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Grannies Taking Care Of Grannies Is Good For Everyone

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Grannies Taking Care Of Grannies Is Good For Everyone

Health

Grannies Taking Care Of Grannies Is Good For Everyone

Grannies Taking Care Of Grannies Is Good For Everyone

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  • <iframe src="https://www.npr.org/player/embed/349211430/361459610" width="100%" height="290" frameborder="0" scrolling="no" title="NPR embedded audio player">
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Gloria Gxebeka (left) visits Leona Mqhayi and types her health information into a cell phone Anders Kelto/NPR hide caption

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Anders Kelto/NPR

Gloria Gxebeka (left) visits Leona Mqhayi and types her health information into a cell phone

Anders Kelto/NPR

Knock, knock.

Who's there?

If you're an older resident of a low-income area outside Cape Town, it might be Gloria Gxebeka. She's a 63-year-old grandmother and retired cook who used to spend her days at home alone and glued to the TV, especially the American soap opera The Bold and the Beautiful. But now she's got a new job. She goes door-to-door, checking on the health of other older folks in her neighborhood.

Gxebeka works for the program AgeWell Global, directed by Dr. Mitch Besser, an American physician. Besser also founded mothers2mothers, an organization that trains HIV-positive women to mentor other HIV-positive women when they're pregnant.

Thami Mlotaywa (left) and Gloria Gxebeka go door to door, checking on the health of aging neighbors. Anders Kelto/NPR hide caption

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Anders Kelto/NPR

Thami Mlotaywa (left) and Gloria Gxebeka go door to door, checking on the health of aging neighbors.

Anders Kelto/NPR

That idea — moms helping other moms — turned out to be very effective at preventing mother-to-child transmission of HIV in Africa. So Besser wondered how else this peer-to-peer model of health care might be applied.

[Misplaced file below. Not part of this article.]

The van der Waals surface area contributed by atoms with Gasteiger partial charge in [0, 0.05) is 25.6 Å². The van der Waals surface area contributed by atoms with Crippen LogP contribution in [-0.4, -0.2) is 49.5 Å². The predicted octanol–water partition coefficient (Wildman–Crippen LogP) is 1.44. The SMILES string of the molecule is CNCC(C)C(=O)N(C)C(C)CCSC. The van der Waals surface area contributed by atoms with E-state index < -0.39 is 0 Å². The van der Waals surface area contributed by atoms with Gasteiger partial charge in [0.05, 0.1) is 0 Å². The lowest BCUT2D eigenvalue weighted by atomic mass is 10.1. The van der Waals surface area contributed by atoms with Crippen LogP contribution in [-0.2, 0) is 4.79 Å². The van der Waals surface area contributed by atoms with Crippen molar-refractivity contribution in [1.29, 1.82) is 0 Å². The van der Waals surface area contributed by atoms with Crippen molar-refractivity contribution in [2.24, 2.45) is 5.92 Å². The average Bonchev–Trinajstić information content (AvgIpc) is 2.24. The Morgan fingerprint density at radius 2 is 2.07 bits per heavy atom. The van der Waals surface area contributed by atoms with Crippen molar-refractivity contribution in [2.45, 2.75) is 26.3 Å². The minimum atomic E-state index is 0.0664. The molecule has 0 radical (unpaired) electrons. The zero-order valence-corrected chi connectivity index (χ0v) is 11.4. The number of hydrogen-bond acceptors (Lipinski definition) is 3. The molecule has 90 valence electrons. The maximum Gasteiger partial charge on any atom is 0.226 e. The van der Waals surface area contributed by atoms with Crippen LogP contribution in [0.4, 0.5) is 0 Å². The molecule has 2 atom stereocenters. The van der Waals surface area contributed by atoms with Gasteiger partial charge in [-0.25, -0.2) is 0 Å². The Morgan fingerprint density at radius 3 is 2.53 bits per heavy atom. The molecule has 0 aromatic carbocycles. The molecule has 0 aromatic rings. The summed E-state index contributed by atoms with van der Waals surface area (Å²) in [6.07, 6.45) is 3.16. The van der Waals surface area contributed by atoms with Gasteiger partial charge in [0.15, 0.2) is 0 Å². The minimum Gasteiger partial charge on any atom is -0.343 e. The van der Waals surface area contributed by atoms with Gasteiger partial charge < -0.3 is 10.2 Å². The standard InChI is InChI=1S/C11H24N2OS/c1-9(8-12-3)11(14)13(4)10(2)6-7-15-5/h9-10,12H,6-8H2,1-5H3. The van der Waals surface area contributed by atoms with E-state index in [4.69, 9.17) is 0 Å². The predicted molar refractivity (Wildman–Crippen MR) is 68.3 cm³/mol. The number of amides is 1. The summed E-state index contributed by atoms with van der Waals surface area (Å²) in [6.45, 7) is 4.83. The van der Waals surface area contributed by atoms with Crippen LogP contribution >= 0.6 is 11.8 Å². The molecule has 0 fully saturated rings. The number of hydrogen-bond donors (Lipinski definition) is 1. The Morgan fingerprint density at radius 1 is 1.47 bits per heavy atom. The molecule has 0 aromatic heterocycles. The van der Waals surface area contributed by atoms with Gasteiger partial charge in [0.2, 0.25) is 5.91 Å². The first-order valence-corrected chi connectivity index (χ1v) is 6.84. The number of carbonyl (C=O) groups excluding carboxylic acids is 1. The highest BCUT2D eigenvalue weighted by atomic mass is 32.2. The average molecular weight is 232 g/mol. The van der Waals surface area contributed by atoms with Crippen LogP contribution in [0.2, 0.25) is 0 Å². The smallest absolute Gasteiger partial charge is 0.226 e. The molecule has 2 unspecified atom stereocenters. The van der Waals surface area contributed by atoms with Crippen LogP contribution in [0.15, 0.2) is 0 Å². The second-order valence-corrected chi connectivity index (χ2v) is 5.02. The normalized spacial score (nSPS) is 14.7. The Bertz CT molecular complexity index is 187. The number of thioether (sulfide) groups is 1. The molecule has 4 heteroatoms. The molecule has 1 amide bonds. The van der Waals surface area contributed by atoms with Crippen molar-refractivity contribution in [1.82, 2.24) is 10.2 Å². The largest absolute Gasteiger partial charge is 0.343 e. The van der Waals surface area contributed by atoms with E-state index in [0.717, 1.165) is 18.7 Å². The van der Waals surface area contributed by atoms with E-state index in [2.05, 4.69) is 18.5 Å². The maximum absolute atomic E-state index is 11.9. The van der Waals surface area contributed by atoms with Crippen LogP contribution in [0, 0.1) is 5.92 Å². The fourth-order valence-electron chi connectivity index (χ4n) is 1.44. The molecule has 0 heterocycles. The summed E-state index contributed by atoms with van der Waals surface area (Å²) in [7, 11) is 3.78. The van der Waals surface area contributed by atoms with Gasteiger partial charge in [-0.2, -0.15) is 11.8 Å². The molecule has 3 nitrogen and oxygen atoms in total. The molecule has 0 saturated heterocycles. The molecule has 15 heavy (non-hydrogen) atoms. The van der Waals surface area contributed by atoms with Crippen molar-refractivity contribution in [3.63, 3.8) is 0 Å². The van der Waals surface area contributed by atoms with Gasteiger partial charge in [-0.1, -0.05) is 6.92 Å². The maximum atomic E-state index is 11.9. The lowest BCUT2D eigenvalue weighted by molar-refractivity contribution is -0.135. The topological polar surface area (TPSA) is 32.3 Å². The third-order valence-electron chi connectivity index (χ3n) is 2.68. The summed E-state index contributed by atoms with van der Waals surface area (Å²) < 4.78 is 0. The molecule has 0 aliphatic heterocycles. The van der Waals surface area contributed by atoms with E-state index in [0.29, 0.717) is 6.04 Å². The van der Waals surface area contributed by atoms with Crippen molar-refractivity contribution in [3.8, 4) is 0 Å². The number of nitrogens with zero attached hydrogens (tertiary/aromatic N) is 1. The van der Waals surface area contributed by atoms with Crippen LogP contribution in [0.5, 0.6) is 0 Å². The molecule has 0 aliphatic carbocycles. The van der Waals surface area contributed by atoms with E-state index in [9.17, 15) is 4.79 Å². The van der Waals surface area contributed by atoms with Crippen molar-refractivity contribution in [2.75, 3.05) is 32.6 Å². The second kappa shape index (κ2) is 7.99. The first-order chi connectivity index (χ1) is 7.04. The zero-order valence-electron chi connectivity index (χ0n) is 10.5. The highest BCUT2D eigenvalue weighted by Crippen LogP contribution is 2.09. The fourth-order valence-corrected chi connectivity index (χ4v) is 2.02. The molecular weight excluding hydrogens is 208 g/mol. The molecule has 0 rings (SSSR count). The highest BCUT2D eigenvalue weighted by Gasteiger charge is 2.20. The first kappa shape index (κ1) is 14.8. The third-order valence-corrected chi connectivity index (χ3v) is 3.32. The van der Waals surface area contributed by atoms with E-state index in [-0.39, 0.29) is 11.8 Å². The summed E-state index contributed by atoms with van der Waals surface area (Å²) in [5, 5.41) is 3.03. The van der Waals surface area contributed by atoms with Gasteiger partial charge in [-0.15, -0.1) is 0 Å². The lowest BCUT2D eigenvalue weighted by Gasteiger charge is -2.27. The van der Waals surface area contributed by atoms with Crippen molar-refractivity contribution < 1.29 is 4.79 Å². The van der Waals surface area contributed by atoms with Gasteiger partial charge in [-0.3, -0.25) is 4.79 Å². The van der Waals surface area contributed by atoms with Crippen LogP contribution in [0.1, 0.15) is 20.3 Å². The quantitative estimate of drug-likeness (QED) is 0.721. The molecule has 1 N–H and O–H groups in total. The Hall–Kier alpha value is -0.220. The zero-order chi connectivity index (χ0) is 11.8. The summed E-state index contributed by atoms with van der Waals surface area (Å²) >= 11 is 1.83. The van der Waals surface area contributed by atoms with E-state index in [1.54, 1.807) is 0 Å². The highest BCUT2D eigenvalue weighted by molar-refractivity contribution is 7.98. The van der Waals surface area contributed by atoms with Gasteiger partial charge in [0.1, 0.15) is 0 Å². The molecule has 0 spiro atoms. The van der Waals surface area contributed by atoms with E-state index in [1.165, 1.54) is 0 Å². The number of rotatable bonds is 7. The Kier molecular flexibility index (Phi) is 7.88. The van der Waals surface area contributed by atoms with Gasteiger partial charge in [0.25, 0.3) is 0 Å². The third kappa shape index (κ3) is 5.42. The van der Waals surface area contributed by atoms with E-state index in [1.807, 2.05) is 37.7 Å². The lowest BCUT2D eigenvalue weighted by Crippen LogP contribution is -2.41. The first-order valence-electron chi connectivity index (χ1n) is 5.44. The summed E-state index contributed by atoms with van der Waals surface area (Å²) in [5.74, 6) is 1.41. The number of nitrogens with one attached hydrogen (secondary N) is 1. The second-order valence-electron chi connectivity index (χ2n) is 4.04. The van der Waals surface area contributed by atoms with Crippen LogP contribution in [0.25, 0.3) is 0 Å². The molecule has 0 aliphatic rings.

He started thinking about his parents and some of their aging friends. "Their children have moved away, they can't drive anymore, and in many respects they become prisoners of their households," Besser says.

Then he thought: Why not have other older people check up on them?

One morning, Gxebeka and a co-worker, Thami Mlotaywa, stop in to see 86-year-old Ann-Marie Fisher, a fellow grandmother who has a raspy voice and walks with a cane. They sit with Fisher on a saggy couch and read a list of 20 questions from a customized cell phone. Has Fisher felt confused or dizzy in the last seven days? Has she had trouble breathing? Did she skip any meals?

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Gxebeka and Mlotaywa then look around Fisher's home and make 20 observations: Are there any tripping hazards? Has Fisher been well enough to keep the place tidy?

Gxebeka enters all of this information into the phone, which has a special app that does a calculation. A message appears: Based on the information, Fisher does not need to see a doctor or social worker.

Then comes the best part of the visit: the gossiping. The women recall stories from their younger years, including a time when Gxebeka saw her husband walking down the street with another woman.

"I was so cross!" she says, laughing.

AgeWell Global employs roughly 30 workers who go door-to-door and serve a client base of more than 100 people. For some workers, it's the first job they've ever held. They work 20 hours per week and are paid above minimum wage.

Directors of AgeWell Global say it's too early to know if the program has medical benefits, such as diagnosing diseases earlier or reducing hospitalizations. But preliminary data collected by the organization suggests an emotional benefit: a reduction in depression among people who receive the visits, according to a commonly used test.

The people who do the visiting seem to benefit, too. Gloria Gxebeka used to complain about her health: "My blood pressure was always up, my sugar was always up." But she claims that working regularly, and spending time with her neighbors, has made her feel better. "I'm really feeling excellent, fantastic, number one," she says.

And she can still watch The Bold and the Beautiful after she gets home.